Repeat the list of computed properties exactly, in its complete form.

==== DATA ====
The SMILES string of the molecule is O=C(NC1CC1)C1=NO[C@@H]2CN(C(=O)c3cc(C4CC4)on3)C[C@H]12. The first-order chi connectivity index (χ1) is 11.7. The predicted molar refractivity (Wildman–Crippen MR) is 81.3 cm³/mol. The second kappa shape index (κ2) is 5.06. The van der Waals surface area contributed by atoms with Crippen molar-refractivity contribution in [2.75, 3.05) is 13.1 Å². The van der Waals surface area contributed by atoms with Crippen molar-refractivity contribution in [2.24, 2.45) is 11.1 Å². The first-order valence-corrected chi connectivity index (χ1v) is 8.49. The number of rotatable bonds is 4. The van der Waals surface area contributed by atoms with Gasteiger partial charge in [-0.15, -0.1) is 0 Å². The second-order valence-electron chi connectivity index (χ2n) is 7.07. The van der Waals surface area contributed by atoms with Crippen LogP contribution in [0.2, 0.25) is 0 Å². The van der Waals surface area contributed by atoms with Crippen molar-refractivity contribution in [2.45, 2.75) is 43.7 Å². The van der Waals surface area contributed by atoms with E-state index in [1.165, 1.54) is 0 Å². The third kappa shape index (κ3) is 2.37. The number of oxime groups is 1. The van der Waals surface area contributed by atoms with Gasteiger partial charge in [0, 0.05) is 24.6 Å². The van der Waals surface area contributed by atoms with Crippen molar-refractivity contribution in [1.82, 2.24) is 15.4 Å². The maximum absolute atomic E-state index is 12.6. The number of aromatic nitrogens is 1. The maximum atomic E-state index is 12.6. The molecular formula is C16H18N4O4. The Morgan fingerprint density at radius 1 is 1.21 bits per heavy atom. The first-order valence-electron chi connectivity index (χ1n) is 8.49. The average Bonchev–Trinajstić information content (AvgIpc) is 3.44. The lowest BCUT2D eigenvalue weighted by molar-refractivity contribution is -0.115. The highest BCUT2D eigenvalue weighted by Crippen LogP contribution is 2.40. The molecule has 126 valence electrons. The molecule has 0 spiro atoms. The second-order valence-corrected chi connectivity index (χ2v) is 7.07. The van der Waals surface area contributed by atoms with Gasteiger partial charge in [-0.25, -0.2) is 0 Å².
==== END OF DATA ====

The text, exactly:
The SMILES string of the molecule is O=C(NC1CC1)C1=NO[C@@H]2CN(C(=O)c3cc(C4CC4)on3)C[C@H]12. The first-order chi connectivity index (χ1) is 11.7. The predicted molar refractivity (Wildman–Crippen MR) is 81.3 cm³/mol. The second kappa shape index (κ2) is 5.06. The van der Waals surface area contributed by atoms with Crippen molar-refractivity contribution in [2.75, 3.05) is 13.1 Å². The van der Waals surface area contributed by atoms with Crippen molar-refractivity contribution in [2.24, 2.45) is 11.1 Å². The first-order valence-corrected chi connectivity index (χ1v) is 8.49. The number of rotatable bonds is 4. The van der Waals surface area contributed by atoms with Gasteiger partial charge in [-0.15, -0.1) is 0 Å². The second-order valence-electron chi connectivity index (χ2n) is 7.07. The van der Waals surface area contributed by atoms with Crippen LogP contribution in [0.2, 0.25) is 0 Å². The van der Waals surface area contributed by atoms with Crippen molar-refractivity contribution in [2.45, 2.75) is 43.7 Å². The van der Waals surface area contributed by atoms with E-state index in [1.165, 1.54) is 0 Å². The third kappa shape index (κ3) is 2.37. The number of oxime groups is 1. The van der Waals surface area contributed by atoms with Gasteiger partial charge in [0, 0.05) is 24.6 Å². The van der Waals surface area contributed by atoms with Crippen molar-refractivity contribution in [1.82, 2.24) is 15.4 Å². The maximum absolute atomic E-state index is 12.6. The number of aromatic nitrogens is 1. The maximum atomic E-state index is 12.6. The molecular formula is C16H18N4O4. The Morgan fingerprint density at radius 1 is 1.21 bits per heavy atom. The first-order valence-electron chi connectivity index (χ1n) is 8.49. The average Bonchev–Trinajstić information content (AvgIpc) is 3.44. The lowest BCUT2D eigenvalue weighted by molar-refractivity contribution is -0.115. The highest BCUT2D eigenvalue weighted by Crippen LogP contribution is 2.40. The molecule has 126 valence electrons. The molecule has 0 spiro atoms. The second-order valence-corrected chi connectivity index (χ2v) is 7.07. The van der Waals surface area contributed by atoms with Gasteiger partial charge in [-0.25, -0.2) is 0 Å².